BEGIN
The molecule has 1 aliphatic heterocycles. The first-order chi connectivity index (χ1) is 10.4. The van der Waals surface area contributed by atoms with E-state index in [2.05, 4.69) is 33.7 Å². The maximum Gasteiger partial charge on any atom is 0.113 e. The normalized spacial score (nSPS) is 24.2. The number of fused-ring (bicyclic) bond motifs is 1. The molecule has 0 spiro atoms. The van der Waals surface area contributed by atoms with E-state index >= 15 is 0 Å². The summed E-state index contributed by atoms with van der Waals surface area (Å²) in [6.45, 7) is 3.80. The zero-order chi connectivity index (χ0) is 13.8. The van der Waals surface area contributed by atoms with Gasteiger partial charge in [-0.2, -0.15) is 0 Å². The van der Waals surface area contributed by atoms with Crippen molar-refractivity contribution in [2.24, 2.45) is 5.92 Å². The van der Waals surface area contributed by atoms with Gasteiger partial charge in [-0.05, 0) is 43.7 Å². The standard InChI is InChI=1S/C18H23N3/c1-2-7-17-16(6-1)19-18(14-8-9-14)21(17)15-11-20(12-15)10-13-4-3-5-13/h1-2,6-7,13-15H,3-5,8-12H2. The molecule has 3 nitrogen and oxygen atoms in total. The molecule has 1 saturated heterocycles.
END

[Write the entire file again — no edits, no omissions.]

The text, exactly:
The molecule has 1 aliphatic heterocycles. The first-order chi connectivity index (χ1) is 10.4. The van der Waals surface area contributed by atoms with E-state index in [2.05, 4.69) is 33.7 Å². The maximum Gasteiger partial charge on any atom is 0.113 e. The normalized spacial score (nSPS) is 24.2. The number of fused-ring (bicyclic) bond motifs is 1. The molecule has 0 spiro atoms. The van der Waals surface area contributed by atoms with E-state index >= 15 is 0 Å². The summed E-state index contributed by atoms with van der Waals surface area (Å²) in [6.45, 7) is 3.80. The zero-order chi connectivity index (χ0) is 13.8. The van der Waals surface area contributed by atoms with Gasteiger partial charge in [-0.2, -0.15) is 0 Å². The van der Waals surface area contributed by atoms with Crippen molar-refractivity contribution in [2.24, 2.45) is 5.92 Å². The van der Waals surface area contributed by atoms with Gasteiger partial charge in [-0.05, 0) is 43.7 Å². The standard InChI is InChI=1S/C18H23N3/c1-2-7-17-16(6-1)19-18(14-8-9-14)21(17)15-11-20(12-15)10-13-4-3-5-13/h1-2,6-7,13-15H,3-5,8-12H2. The molecule has 3 nitrogen and oxygen atoms in total. The molecule has 1 saturated heterocycles.